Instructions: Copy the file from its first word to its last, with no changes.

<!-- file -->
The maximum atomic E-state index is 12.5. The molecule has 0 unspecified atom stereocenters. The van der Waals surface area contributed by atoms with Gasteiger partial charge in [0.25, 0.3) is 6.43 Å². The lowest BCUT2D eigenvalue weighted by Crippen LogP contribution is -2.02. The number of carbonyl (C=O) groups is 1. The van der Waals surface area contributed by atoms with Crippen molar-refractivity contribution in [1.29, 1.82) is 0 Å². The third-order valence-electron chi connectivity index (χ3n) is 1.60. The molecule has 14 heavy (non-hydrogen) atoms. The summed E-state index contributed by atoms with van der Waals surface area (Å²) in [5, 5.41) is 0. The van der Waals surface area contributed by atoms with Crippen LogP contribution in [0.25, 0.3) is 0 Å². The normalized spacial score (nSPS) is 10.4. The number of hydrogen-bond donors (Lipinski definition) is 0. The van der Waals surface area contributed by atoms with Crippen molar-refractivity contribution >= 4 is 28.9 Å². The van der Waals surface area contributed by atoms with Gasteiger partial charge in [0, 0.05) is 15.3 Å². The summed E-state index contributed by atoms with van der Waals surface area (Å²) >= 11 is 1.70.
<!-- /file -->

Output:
The maximum atomic E-state index is 12.5. The molecule has 0 unspecified atom stereocenters. The van der Waals surface area contributed by atoms with Gasteiger partial charge in [0.25, 0.3) is 6.43 Å². The lowest BCUT2D eigenvalue weighted by Crippen LogP contribution is -2.02. The number of carbonyl (C=O) groups is 1. The van der Waals surface area contributed by atoms with Crippen molar-refractivity contribution in [1.29, 1.82) is 0 Å². The third-order valence-electron chi connectivity index (χ3n) is 1.60. The molecule has 14 heavy (non-hydrogen) atoms. The summed E-state index contributed by atoms with van der Waals surface area (Å²) in [5, 5.41) is 0. The van der Waals surface area contributed by atoms with Crippen LogP contribution in [0.25, 0.3) is 0 Å². The normalized spacial score (nSPS) is 10.4. The number of hydrogen-bond donors (Lipinski definition) is 0. The van der Waals surface area contributed by atoms with Crippen molar-refractivity contribution >= 4 is 28.9 Å². The van der Waals surface area contributed by atoms with Gasteiger partial charge in [0, 0.05) is 15.3 Å². The summed E-state index contributed by atoms with van der Waals surface area (Å²) >= 11 is 1.70.